RetroArch is the reference implementation of the libretro API. It is a modular front-end for video game system emulators, game engines, video games, media players and other applications that offers several uncommon technical features such as multi-pass shader support, real-time rewinding and video recording (using FFmpeg), it also features a gamepad-driven UI on top of a full-featured command-line interface.
- 1 Installation
- 2 Usage
- 3 Configuration
- 4 Tips and tricks
- 5 Troubleshooting
- 6 See also
Install the package or alternatively AUR for the development version.
Each libretro core package will install a library to
/usr/lib/libretro/. The syntax to choose one when executing retroarch is:
$ retroarch --libretro /usr/lib/libretro/core-libretro.so /path/to/rom
A default core can be defined in the configuration, obviating the need to specify it on every run.
libretro_path = "/usr/lib/libretro/core-libretro.so"
RetroArch provides a very well commented skeleton configuration file located at
Copy the skeleton configuration file to your home directory
$ cp /etc/retroarch.cfg ~/.config/retroarch/retroarch.cfg
It supports split configuration files using the
#include "foo.cfg" directive within the main configuration file,
retroarch.cfg. This can be overridden using the
--appendconfig /path/to/config parameter and is beneficial if different keybinds, video configurations or audio settings are required for the various cores.
- AUR requires in order to use the cg shaders.
- When using ALSA it is necessary for the
audio_out_rateto be equal to the system's default output rate, usually
Tips and tricks
Enabling the Online Updater
Recent versions of RetroArch have introduced a built-in menu for updating and downloading core files and various assets from the libretro Buildbot. To enable it, open
~/.config/retroarch/retroarch.cfg and set
menu_show_core_updater = "true"
Core Updater Thumbnails Updater Content Downloader Update Core Info Files Update Assets Update Joypad Profiles Update Cheats Update Databases Update Overlays Update GLSL Shaders Update Slang Shaders
These cores and assets are kept up to date and can be pulled from the updater any time there's an update.
Enabling SaveRAM Autosave Interval
By default, RetroArch only writes SRAM onto disk when it exits without error, which means that there's a risk of losing save data when using crash-prone cores. To change this behavior, open
~/.config/retroarch/retroarch.cfg and set
autosave_interval to n.
autosave_interval = "600"
With the example above, RetroArch will write SRAM changes onto disk every 600 seconds.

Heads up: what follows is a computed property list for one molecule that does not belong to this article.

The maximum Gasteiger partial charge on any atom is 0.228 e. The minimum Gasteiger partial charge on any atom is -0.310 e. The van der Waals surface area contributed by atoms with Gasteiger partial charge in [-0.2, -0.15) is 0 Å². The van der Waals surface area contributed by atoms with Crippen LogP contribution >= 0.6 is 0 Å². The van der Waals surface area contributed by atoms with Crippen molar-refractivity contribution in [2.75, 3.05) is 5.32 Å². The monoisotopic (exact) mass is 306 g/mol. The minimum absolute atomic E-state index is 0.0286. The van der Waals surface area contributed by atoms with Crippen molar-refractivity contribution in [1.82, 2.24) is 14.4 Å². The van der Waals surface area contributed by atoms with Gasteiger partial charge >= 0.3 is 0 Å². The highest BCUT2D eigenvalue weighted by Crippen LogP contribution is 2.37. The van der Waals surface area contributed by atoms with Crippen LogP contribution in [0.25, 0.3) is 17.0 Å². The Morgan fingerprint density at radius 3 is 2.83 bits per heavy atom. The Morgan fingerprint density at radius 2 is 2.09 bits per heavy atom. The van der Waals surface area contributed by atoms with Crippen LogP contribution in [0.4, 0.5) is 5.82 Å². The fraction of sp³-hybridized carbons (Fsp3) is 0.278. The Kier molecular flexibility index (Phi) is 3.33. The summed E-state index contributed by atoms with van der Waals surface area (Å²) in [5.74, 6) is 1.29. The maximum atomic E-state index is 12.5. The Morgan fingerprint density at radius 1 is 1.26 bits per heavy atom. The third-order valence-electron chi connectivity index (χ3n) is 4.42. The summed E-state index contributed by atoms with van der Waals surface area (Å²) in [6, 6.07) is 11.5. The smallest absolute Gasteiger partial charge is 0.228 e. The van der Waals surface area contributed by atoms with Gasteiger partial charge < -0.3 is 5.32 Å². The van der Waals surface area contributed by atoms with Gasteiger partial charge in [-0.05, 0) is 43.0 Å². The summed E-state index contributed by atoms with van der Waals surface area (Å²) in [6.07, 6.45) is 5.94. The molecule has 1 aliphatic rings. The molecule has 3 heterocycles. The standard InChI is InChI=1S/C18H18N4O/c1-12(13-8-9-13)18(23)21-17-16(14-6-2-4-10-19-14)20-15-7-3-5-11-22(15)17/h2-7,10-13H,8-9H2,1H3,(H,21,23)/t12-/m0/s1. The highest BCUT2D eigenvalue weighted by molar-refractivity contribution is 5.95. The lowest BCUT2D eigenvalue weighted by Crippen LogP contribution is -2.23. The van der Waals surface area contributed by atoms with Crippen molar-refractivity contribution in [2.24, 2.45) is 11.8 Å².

Reset settings to their default value
To reset a setting or keybind to its default value through the GUI, highlight it and press
Start. To remove a button from a keybind, highlight the keybind and press
No cores found
By default RetroArch will attempt to find cores in
/usr/lib/libretro/. Cores downloaded using the built-in Online Updater will fail to save unless RetroArch is run as root (not recommended, as it may overwrite cores installed by pacman and also because it poses a security risk.) because users do not normally have permission to modify this directory. To use a user-owned directory instead, edit these lines:
libretro_directory = "~/.config/retroarch/cores" libretro_info_path = "~/.config/retroarch/cores/info"
/usr/lib/libretro/regardless of this setting, because of this, it's recommended to stick to one method of obtaining cores, use the default directory when obtaining cores from the Community repository or the AUR or a user-owned directory (such as
~/.config/retroarch/cores) when using the Online Updater.
Input devices do not operate
You may encounter problems if running on a CLI or a display server other than Xorg or if you use the udev input driver, because
/dev/input nodes are limited to root-only access. Try adding your user to the "input" group then logging in again.
Alternatively, manually add a rule in
KERNEL=="event*", NAME="input/%k", MODE="666" as its contents. Reload udev rules by running:
# udevadm control --reload-rules
If rebooting the system or replugging the devices are not options, permissions may be forced using:
# chmod 666 /dev/input/event*
Poor video performance
If poor video performance is met, RetroArch may be run on a separate thread by setting
video_threaded = true in
This is, however, a solution that should be not be used if tweaking RetroArch's video resolution/refresh rate fixes the problem, as it makes perfect V-Sync impossible, and slightly increases latency.